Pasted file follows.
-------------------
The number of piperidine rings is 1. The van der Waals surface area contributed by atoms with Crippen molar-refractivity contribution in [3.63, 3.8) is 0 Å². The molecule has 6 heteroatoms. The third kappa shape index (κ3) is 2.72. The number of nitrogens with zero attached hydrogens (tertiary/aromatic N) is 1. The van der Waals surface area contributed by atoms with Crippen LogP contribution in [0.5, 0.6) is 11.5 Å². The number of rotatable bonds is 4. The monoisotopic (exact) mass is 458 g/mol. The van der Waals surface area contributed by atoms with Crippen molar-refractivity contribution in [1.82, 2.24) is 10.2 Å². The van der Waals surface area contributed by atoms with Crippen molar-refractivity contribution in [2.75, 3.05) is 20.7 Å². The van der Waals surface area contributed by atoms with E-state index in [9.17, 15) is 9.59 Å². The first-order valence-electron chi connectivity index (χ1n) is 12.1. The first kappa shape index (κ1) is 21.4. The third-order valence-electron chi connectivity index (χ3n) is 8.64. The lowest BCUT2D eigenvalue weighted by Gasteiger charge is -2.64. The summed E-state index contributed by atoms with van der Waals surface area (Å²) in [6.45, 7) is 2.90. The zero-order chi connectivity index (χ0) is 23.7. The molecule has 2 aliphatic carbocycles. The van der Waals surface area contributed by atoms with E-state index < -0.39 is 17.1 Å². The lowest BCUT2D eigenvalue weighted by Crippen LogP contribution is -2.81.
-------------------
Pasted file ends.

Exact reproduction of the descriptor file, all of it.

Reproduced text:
The number of piperidine rings is 1. The van der Waals surface area contributed by atoms with Crippen molar-refractivity contribution in [3.63, 3.8) is 0 Å². The molecule has 6 heteroatoms. The third kappa shape index (κ3) is 2.72. The number of nitrogens with zero attached hydrogens (tertiary/aromatic N) is 1. The van der Waals surface area contributed by atoms with Crippen LogP contribution in [0.5, 0.6) is 11.5 Å². The number of rotatable bonds is 4. The monoisotopic (exact) mass is 458 g/mol. The van der Waals surface area contributed by atoms with Crippen molar-refractivity contribution in [1.82, 2.24) is 10.2 Å². The van der Waals surface area contributed by atoms with Crippen molar-refractivity contribution in [2.75, 3.05) is 20.7 Å². The van der Waals surface area contributed by atoms with E-state index in [9.17, 15) is 9.59 Å². The first-order valence-electron chi connectivity index (χ1n) is 12.1. The first kappa shape index (κ1) is 21.4. The third-order valence-electron chi connectivity index (χ3n) is 8.64. The lowest BCUT2D eigenvalue weighted by Gasteiger charge is -2.64. The summed E-state index contributed by atoms with van der Waals surface area (Å²) in [6.45, 7) is 2.90. The zero-order chi connectivity index (χ0) is 23.7. The molecule has 2 aliphatic carbocycles. The van der Waals surface area contributed by atoms with E-state index < -0.39 is 17.1 Å². The lowest BCUT2D eigenvalue weighted by Crippen LogP contribution is -2.81.